#Blogchat – Selling Your Boss on Blogging

blogchat, bloggingIn “our world” of being online, writing and commenting on blogs, we recognize the benefits of a blog and how it can enhance a company’s presence and ultimately drive sales. Blogging is not an overnight success as the case with traditional advertising and old school marketing. “We’ve always done it this way or we need to be able to measure results immediately to see if this is working” (company catch phrases) is what is met when the topic of social media marketing is whispered. How do you overcome this proverbial wall that is met? @MackCollier set out to answer this question during #blogchat on Twitter (#blogchat is hosted by @MackCollier each Sunday evening 8pm CST).

Blogchat Question: “Selling Your Boss on Blogging. How to put together a blog proposal that gets accepted.”  The following is a recap of the discussion with the complete transcript available to follow the entire discussion.

The discussion was opened up with @MackCollier

For your blog proposal, make sure you spell out the blog’s purpose, focus, resources needed, and DIRECT benefit to your biz.

This got the conversation started with many contributors sharing their thoughts on how to convince the boss that blogging is a viable source of engaging potential as well as current customers.

1. Develop a Game Plan/Strategy. A plan is needed for all marketing activities a company chooses to participate in – traditional for ad placement in the desired mediums to social media as to which platforms to have a presence, the frequency of and the promotion of a blog. A few takeaways regarding the game plan/strategy:

The game plan is to spend less time talking about pitfalls and more about the awesome things we could do with a blog (via @Shanan_S).

I think its most imp to let bosses know you have a plan & can show how a blog would benefit them (via @MackCollier)

I think if you can’t show directly how $$$ will come from blog, at least show benefits boss understands value of (via @MackCollier).

Remind them that convos are happening… with or without their “official” blog. Good, trained employees = less legal probs (via @Mandy_Vayrinak).

If you can show where others have been successful using blogs especially competitors that might help (via @klandwehr)

Show how a blog works with twitter to build community (via @blogbrevity).

Agree with your do your research & “show real world examples of succesful blogs” and results-oriented case studies (via @CathyWebSavvyPR)

2. Legal Issues. The legality of blogging within a company’s own corporate language is many times a barrier to blogging. The legal team has to be on board to ensure that it is not violating company policy.

Remind them that convos are happening… with or without their “official” blog. Good, trained employees = less legal probs (via @Mandy_Vayrinak).

The legalities of blogging in a corporate environment are not only about the blog itself, the promotion of but the conversation and the sharing of the post.

3. News Releases vs Blogs.  A news release is not a blog and vice versa. The content may be similar however the audience is completely different. A news/press release is speaking to the news media whereas a blog is speaking to the target audience.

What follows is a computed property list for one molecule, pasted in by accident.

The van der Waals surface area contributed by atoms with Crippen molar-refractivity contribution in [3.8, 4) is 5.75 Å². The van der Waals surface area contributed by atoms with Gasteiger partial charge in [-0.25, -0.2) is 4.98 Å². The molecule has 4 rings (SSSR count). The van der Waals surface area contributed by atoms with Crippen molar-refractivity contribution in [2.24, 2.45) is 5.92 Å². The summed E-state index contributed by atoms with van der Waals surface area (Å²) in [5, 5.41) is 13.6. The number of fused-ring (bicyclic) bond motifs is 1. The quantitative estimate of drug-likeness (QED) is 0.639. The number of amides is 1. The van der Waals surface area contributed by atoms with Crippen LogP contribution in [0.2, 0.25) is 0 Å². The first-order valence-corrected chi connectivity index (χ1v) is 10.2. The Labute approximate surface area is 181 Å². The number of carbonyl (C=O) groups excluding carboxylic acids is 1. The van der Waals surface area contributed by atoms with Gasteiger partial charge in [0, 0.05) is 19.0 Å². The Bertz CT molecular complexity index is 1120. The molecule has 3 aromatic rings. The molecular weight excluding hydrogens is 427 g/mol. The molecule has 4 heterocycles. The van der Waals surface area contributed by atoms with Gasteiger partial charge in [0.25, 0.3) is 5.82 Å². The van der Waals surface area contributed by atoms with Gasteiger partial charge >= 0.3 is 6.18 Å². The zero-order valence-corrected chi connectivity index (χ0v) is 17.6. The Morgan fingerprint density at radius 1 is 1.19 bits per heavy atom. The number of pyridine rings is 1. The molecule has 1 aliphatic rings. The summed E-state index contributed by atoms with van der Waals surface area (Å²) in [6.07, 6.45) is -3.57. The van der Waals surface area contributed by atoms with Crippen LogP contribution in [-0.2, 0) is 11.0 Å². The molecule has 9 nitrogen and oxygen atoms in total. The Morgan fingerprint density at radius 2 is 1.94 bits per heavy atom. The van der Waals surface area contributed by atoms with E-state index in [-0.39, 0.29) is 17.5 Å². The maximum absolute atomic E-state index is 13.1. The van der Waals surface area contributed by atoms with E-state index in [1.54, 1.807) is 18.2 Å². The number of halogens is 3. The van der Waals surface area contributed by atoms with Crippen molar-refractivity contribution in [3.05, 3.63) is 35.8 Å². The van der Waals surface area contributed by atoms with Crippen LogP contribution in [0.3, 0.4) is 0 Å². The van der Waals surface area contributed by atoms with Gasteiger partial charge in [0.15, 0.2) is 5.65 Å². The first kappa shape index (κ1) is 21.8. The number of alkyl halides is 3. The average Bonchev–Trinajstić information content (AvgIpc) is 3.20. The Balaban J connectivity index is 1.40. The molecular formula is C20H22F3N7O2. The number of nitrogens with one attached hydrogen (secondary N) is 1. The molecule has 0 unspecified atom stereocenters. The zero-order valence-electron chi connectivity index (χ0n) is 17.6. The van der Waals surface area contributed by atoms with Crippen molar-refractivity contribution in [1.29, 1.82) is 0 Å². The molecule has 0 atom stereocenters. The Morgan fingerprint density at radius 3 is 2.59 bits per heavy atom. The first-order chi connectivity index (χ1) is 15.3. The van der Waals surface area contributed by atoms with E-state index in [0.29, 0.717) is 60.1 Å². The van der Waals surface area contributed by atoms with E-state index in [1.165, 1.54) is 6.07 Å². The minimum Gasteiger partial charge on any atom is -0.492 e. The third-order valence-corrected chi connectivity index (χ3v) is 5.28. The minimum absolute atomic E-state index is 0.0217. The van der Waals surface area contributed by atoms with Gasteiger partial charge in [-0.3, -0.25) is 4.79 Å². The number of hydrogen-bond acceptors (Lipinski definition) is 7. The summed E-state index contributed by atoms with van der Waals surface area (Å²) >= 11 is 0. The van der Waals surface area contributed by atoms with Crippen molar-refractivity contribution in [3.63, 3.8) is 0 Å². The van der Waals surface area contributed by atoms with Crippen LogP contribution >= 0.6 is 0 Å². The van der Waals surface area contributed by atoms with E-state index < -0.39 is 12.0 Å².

Real press releases also need to be written about the right things – not just well-written (via @CathyWebSavvyPR).

For some releases, traditional PR is going to work better than an “enhanced” release within the same company (via @Sue_Ann)

A press release is anything written that is newsworthy. If it is newsworthy I promise people will not care about the format (via @PatrickAllmond).

4.  Develop a Following. Starting a blog, writing industry specific valuable content is only half the battle. The other half is getting the people to read and return. Creating a following on the various social media platforms provides a forum to introduce the blog to followers that already have been exposed to the company and have a higher interest in the information than a new visitor. Remember the boss needs to see results … quickly to justify the blog.

Blogs need to have a target market. You should not write a word until you know who you are talking too (via @smallbizlady).

I think it’s about customer support as well (via @rockinrobync)

5. Return on Investment. The success of a blog is based upon the value of the content to the reader and reader reaction whether that be in comments, return visits and of course sales. Not every blog will be a home run and produce sales.

Also, don’t assume that a blog will produce positive results. You need to be where your customers congregate online. (via @Matt_uVizz)

Customers who are engaged are more likely to be loyal and there’s no cost of acquisition (via @rockinrobync)

Ultimately the company has to be open to becoming active within the social media community and recognize that the conversation is happening whether they are participating or not.  It is their choice to enhance the customer experience by providing a platform for customers to learn more and become a part of the company. Blogging provides that platform.

Closing thoughts:

It seems to come down to getting the Boss comfortable about blogging ~ all aspects from legal to comments (via @CASUDI)

Remember that your boss wants to see that a blog is right for the company, not to do ‘because everyone else is’ (via @CathyWebSavvyPR)

Size isn’t critical. Quality of content, good promotion/network, involved community = drive blog value for biz (via @Mandy_Vavrinak)

As always, thank you to @MackCollier for hosting #blogchat and to all the participants. If you have not taken part in #blogchat, come and check it out. Meet new people and gain insight into social media marketing.

photo credit: laverrue